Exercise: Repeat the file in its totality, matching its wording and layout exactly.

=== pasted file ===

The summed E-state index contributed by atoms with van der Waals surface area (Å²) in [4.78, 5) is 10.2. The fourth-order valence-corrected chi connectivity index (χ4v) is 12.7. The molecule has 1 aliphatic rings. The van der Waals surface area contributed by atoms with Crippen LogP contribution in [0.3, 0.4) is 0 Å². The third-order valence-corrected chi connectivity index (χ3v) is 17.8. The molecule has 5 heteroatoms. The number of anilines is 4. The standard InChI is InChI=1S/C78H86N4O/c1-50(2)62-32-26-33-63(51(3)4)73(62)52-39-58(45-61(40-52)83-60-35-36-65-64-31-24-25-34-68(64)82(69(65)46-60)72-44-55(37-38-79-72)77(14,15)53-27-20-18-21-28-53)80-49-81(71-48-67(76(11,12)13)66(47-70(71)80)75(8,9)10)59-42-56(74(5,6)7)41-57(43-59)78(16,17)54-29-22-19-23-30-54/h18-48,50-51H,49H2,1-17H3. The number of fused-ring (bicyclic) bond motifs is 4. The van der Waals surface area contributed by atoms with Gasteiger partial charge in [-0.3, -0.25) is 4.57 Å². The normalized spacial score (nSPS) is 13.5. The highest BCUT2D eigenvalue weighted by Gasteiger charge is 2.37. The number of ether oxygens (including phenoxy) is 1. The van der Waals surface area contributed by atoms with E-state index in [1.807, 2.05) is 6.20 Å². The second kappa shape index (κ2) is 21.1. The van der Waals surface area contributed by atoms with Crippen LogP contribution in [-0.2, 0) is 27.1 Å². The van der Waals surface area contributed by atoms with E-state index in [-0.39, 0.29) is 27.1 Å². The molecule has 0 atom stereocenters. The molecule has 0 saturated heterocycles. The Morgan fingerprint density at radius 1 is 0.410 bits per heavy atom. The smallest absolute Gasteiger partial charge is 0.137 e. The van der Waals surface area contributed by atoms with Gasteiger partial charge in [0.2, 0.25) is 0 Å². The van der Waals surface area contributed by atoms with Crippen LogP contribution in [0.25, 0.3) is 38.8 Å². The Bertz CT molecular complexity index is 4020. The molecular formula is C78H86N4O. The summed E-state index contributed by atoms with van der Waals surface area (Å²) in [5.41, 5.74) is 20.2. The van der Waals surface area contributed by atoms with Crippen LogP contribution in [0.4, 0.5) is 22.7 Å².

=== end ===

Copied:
The summed E-state index contributed by atoms with van der Waals surface area (Å²) in [4.78, 5) is 10.2. The fourth-order valence-corrected chi connectivity index (χ4v) is 12.7. The molecule has 1 aliphatic rings. The van der Waals surface area contributed by atoms with Crippen LogP contribution in [0.3, 0.4) is 0 Å². The third-order valence-corrected chi connectivity index (χ3v) is 17.8. The molecule has 5 heteroatoms. The number of anilines is 4. The standard InChI is InChI=1S/C78H86N4O/c1-50(2)62-32-26-33-63(51(3)4)73(62)52-39-58(45-61(40-52)83-60-35-36-65-64-31-24-25-34-68(64)82(69(65)46-60)72-44-55(37-38-79-72)77(14,15)53-27-20-18-21-28-53)80-49-81(71-48-67(76(11,12)13)66(47-70(71)80)75(8,9)10)59-42-56(74(5,6)7)41-57(43-59)78(16,17)54-29-22-19-23-30-54/h18-48,50-51H,49H2,1-17H3. The number of fused-ring (bicyclic) bond motifs is 4. The van der Waals surface area contributed by atoms with Gasteiger partial charge in [-0.3, -0.25) is 4.57 Å². The normalized spacial score (nSPS) is 13.5. The highest BCUT2D eigenvalue weighted by Gasteiger charge is 2.37. The number of ether oxygens (including phenoxy) is 1. The van der Waals surface area contributed by atoms with E-state index in [1.807, 2.05) is 6.20 Å². The second kappa shape index (κ2) is 21.1. The van der Waals surface area contributed by atoms with Crippen LogP contribution in [-0.2, 0) is 27.1 Å². The van der Waals surface area contributed by atoms with E-state index in [-0.39, 0.29) is 27.1 Å². The molecule has 0 atom stereocenters. The molecule has 0 saturated heterocycles. The Morgan fingerprint density at radius 1 is 0.410 bits per heavy atom. The smallest absolute Gasteiger partial charge is 0.137 e. The van der Waals surface area contributed by atoms with Gasteiger partial charge in [0.2, 0.25) is 0 Å². The van der Waals surface area contributed by atoms with Crippen LogP contribution in [0.25, 0.3) is 38.8 Å². The Bertz CT molecular complexity index is 4020. The molecular formula is C78H86N4O. The summed E-state index contributed by atoms with van der Waals surface area (Å²) in [5.41, 5.74) is 20.2. The van der Waals surface area contributed by atoms with Crippen LogP contribution in [0.4, 0.5) is 22.7 Å².